Softbank's 'Pepper' robot understands feelings, will cost less than $2,000 next year

Japanese telecom Softbank and its CEO Masayoshi Son have never been afraid to push the envelope, and now the exec is presenting a new development: robots. Presented at a press conference earlier today in Japan (take a peek at the live video stream embedded after the break) it's called Pepper, and uses technology acquired from the French robotics company Aldebaran. Those are the folks behind the Nao humanoid robots we've been covering for years, from their first steps to the inevitable dance-offs that followed. Aldebaran CEO Bruno Maisonnier credited Son for believing in its vision, saying robots that can recognize human emotion will change the way we live and communicate -- and this is a big step towards getting bots into daily lives, at least if you live in Japan. The robots will debut at two stores tomorrow in their customer service capacity, but Softbank is planning to put them on sale to the public next year, priced just shy of $2,000.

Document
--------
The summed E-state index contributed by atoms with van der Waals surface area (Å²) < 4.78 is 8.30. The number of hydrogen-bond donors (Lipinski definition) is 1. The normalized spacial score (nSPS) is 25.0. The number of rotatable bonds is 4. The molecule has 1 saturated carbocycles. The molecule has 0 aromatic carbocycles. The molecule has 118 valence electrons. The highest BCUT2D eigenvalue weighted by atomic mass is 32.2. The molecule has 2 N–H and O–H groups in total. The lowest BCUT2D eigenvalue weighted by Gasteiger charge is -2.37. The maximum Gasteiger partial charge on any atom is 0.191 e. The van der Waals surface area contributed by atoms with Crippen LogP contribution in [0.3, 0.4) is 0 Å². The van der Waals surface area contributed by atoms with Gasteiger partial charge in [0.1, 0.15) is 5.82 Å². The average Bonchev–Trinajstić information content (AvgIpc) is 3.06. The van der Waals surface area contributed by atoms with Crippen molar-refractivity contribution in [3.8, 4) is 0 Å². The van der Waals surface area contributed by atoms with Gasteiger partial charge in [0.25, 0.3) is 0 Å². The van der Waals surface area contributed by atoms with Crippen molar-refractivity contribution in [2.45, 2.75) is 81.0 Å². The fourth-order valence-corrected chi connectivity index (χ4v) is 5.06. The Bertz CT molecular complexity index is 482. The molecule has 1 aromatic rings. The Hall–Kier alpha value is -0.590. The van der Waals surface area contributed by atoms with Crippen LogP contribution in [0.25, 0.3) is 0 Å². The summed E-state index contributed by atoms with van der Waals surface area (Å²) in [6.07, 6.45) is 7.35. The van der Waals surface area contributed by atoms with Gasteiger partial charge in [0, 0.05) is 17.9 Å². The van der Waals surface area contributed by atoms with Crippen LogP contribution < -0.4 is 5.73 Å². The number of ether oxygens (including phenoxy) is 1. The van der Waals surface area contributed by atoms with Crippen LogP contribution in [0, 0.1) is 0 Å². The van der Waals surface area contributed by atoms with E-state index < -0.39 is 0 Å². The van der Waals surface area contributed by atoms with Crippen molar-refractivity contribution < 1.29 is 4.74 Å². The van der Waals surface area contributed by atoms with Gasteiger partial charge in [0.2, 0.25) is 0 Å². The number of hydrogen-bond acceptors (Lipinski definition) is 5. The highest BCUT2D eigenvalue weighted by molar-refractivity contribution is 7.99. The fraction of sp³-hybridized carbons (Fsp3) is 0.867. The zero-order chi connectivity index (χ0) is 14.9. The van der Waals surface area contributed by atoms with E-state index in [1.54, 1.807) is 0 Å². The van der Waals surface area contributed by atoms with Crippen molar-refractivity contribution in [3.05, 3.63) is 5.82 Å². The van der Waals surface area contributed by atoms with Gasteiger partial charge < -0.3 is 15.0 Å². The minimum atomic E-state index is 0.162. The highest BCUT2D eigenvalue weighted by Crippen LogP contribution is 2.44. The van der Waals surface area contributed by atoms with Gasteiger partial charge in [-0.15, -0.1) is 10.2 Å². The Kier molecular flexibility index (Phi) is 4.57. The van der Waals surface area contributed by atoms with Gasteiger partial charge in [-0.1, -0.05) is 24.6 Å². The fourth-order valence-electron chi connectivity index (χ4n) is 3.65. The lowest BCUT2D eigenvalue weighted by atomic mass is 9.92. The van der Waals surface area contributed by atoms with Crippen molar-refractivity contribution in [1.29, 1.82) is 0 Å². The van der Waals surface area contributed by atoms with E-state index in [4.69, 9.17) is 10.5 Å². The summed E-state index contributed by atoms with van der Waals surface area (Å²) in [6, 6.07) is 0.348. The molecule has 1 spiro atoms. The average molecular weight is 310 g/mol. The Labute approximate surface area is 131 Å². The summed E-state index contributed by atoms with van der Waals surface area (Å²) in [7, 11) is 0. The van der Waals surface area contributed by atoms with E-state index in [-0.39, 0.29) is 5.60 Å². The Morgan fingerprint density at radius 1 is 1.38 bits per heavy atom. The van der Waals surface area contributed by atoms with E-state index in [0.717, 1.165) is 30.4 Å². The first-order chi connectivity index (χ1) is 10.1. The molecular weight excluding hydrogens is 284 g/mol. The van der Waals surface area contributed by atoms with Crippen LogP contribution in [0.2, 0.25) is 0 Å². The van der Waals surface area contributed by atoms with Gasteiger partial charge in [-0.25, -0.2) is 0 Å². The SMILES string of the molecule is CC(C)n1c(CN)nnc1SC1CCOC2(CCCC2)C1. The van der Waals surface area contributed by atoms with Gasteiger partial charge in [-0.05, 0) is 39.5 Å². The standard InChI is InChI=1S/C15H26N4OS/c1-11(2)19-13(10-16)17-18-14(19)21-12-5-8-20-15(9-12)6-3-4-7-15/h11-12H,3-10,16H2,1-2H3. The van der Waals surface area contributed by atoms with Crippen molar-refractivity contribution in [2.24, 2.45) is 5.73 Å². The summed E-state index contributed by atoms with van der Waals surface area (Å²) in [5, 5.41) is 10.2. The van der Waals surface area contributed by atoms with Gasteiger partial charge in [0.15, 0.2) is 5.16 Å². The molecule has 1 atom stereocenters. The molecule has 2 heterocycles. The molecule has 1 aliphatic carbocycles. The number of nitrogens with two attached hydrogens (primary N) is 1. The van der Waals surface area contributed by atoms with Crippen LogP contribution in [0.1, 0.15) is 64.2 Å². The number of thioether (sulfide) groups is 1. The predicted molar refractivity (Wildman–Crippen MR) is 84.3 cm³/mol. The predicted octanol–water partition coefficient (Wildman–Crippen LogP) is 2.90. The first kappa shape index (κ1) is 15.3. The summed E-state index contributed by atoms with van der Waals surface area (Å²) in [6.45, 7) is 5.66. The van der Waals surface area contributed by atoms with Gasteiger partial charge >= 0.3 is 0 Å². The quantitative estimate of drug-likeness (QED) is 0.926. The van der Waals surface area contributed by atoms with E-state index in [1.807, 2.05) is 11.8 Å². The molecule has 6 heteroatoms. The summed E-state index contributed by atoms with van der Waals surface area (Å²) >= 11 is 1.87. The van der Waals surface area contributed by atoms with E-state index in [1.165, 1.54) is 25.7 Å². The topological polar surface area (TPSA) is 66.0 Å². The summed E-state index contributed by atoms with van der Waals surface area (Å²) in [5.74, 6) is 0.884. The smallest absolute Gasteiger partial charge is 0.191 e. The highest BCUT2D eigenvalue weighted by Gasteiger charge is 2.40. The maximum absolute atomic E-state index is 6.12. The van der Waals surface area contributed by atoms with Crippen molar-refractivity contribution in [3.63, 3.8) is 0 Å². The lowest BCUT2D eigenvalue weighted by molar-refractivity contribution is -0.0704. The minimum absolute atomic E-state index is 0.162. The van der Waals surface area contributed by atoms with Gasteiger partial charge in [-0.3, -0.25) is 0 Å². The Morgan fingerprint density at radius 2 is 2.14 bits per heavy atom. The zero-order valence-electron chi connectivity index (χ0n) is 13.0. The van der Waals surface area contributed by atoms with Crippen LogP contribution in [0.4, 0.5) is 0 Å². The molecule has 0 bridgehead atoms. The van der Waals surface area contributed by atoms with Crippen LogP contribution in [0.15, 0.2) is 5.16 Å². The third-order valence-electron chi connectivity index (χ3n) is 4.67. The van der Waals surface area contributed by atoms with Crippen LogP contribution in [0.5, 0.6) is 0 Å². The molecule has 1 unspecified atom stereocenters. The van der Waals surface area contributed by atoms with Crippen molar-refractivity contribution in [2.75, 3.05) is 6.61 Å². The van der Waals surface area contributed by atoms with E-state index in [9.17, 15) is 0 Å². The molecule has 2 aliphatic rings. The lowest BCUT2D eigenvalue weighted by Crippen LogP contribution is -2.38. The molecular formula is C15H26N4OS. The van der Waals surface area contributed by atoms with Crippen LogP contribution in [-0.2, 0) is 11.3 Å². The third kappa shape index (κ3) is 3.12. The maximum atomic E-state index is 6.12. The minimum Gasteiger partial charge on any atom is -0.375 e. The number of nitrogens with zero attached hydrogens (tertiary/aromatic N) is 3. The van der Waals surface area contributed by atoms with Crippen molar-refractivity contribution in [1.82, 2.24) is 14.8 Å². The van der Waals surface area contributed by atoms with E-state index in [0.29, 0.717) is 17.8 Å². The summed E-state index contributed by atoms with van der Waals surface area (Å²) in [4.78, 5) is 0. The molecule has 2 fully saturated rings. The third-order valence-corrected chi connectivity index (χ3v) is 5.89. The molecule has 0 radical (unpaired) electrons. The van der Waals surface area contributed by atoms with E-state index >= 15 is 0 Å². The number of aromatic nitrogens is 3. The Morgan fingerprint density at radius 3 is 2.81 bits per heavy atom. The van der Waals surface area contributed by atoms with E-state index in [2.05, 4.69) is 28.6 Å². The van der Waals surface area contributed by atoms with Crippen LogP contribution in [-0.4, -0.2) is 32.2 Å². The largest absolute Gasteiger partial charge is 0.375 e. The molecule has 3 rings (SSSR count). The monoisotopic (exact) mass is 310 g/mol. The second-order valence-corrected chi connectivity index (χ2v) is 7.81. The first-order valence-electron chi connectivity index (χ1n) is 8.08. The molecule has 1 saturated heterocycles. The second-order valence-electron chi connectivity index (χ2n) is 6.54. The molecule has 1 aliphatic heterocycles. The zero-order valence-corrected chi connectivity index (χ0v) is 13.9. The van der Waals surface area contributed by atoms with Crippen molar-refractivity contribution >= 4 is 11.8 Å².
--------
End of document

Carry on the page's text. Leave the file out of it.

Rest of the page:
Pepper can communicate through emotion, speech or body language and it's equipped with both mics and proximity sensors. Inside, it will be possible to install apps and upgrade the unit's functionality, the plan being to make Pepper far more smarter than when you first bought it. It already understands 4,500 Japanese words, but perhaps more impressively, Pepper can apparently read into the tone used to understand its master's disposition. Maisonnier claims this will be the start of a robot revolution that rivals the rollout of the PC and smartphone. According to him "With Pepper, the future begins today."